As expected, the ad did not fill my box. I heard from several people who told me I was awful (but I already knew that), and idiots mailed me ads, Bible tracts, and a bizarre invitation to the kind of party "Momma told me not to come" to.

There were also, however, responses from a few women who wanted to meet me. Very few, but — yippee! Fat bearded slob had dates with several intelligent, funny, interesting women of assorted ages, sizes, and colors, and had second and third dates with some of them. When the dates eventually stopped, I ran the ad again, and for the next several years this was my romantic life. No serious relationships came from it, nor any sex, and hardy even any smooching, but none of that mattered.

What mattered was that being myself brought me friendships, and a romantic life. Some years later, being myself brought me a wife. Being myself also got me fired from a few jobs, when I forgot that honesty is never the best policy at work. Overall, though, being myself has served me well, and I recommend it.

I am me. Take me or leave me. If you don't like me, that's OK. But — I am me.

11/21/2020  
Republished 5/31/2023  

27 comments:

  1. "Unexpectedly, my first chance to try Project Honesty came while I was at work, doing data entry on the overnight shift in an otherwise empty office building [...] He said his name was Brian, and we shook hands."

    Any opportunity to post this again, the greatest scene in all of motion picture history!

    https://youtu.be/N90sl94g7PE

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    Replies
    1. ① It is *inconceivable* that I have never seen this film, but I have never seen this film. Downloading now.

      ② And actually, the conversation isn't too far off from Brian and I meeting each other, @40 years ago.

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    2. What? I thought we had discussed this one - or maybe another of Mike Leigh's excellent films? Highest recommendation!

      Dark as hell but wickedly funny and I can't remember any other film character that radiates so much intelligence while also being so self-destructive - maybe Nicholson in Five Easy Pieces. David Thewlis' performance is mind-bogglingly good, the best male actoring since Brando in Last Tango In Paris.

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    3. Maybe we did talk about it before. NAKED was already on my "to be watched" auxiliary disk, with about 500 other movies. Time I got to it, now.

      LAST TANGO IN PARIS, though — all I remember is Maria Schneider and butter, and of course, this.

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    4. At this point, when you tell joe average (or an under-50 internet movie critic) that you think Last Tango is extraordinary, and that Brando's performance is one of the all-time best, you have to explain to them - as if to a child - that not all art is about identity politics and aspirational character wish-fulfillment. That the world and its inhabitants are complex. And that often a troubling story or performance tells us more about ourselves than PC feel-goodisms.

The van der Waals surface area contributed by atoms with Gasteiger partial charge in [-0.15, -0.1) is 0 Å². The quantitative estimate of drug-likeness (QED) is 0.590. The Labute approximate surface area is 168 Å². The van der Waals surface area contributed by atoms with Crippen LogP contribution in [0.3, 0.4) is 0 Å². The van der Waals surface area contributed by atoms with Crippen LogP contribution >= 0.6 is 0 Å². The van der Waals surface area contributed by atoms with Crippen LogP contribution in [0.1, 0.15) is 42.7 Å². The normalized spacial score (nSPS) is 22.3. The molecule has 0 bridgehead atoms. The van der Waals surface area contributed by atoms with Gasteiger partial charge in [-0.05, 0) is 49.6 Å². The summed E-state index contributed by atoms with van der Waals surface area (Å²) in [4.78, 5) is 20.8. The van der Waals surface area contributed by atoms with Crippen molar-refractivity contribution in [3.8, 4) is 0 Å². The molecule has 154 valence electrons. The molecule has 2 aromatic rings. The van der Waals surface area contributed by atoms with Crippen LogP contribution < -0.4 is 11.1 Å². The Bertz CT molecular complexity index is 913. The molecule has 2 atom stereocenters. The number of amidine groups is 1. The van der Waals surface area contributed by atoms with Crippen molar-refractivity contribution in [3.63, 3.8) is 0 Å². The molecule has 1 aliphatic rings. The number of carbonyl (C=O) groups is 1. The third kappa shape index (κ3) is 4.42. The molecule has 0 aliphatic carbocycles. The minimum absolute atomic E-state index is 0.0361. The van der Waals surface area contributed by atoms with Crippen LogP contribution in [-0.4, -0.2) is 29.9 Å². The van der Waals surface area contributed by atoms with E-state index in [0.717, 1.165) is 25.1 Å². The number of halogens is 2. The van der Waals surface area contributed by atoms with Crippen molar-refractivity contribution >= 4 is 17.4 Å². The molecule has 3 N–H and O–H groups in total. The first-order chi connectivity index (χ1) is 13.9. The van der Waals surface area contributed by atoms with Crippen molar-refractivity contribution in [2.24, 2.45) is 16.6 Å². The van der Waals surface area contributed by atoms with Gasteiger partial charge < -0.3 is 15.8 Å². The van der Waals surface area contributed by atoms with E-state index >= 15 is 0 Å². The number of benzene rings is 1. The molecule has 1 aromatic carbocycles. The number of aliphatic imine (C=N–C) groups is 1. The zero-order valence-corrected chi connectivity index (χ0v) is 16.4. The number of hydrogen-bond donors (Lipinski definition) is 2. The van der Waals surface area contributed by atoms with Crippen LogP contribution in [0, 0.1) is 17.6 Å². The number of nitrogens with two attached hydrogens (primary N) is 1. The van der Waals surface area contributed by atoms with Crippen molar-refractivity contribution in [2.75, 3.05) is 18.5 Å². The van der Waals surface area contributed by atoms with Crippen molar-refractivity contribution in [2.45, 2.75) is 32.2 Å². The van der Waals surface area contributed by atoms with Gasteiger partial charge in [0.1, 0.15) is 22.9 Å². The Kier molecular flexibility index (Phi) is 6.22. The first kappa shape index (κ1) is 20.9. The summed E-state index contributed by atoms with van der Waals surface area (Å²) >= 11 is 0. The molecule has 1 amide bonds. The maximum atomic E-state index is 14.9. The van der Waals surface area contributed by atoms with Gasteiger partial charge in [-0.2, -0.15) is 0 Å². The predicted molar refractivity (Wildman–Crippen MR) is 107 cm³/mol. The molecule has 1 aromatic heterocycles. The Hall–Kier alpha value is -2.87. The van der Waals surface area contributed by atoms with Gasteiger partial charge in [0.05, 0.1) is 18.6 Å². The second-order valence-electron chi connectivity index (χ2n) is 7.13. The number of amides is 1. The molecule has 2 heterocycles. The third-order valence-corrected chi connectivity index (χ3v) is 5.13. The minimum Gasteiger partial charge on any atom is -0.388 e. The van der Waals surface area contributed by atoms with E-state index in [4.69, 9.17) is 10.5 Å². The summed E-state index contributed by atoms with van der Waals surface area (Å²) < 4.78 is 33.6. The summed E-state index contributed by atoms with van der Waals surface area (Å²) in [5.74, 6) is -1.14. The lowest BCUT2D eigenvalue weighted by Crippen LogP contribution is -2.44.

Naked is the same way. The character is almost a rapist, almost unbearably unpleasant (by "normal" standards) and the film is scathing. But its alive in a way that nothing else seems to be any more. I doubt Leigh and Thewlis went to the questionable behavioral lengths Bertolucci and Brando did in Tango, but the results are effectively the same.

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    5. I was in high school, maybe junior high, when I saw LAST TANGO, only because word was, the beautiful woman on the poster gets naked and gets plowed. I was nervous they wouldn't let me in, but they did and I wasn't disappointed.

      Obviously, I wasn't there to appreciate the art of motion pictures, and it's been a long time, but as a pimply horny teenager I thought it *was* wish-fulfillment. A kinda bland-looking middle-aged man has an anonymous affair with a gorgeous woman half his age. If I'm remembering right, they don't even know each other's names?

      Yeah, I'm a schmo discussing Michelangelo, sorry. Maybe I was too young, and the film's true meaning was over my head.

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    6. When I say "you" I certainly didn't mean YOU specifically, please understand.

      I meant all the people suddenly losing their shit on behalf of Maria Schneider's it "felt like rape" comments a few years ago, despite subsequent clarifications and facts about filming that scene.

      As for the film itself, I think it's just a perfect encapsulation and reduction of a certain type of hetero male psyche: Narcissistic, childish, animalistic, irresponsible, needy, etc. It's not meant to be realistic, which is the first of many misunderstandings all those critics make. It's a tragic dream, and could even ne construed as feminist, considering the fate of Brando's character.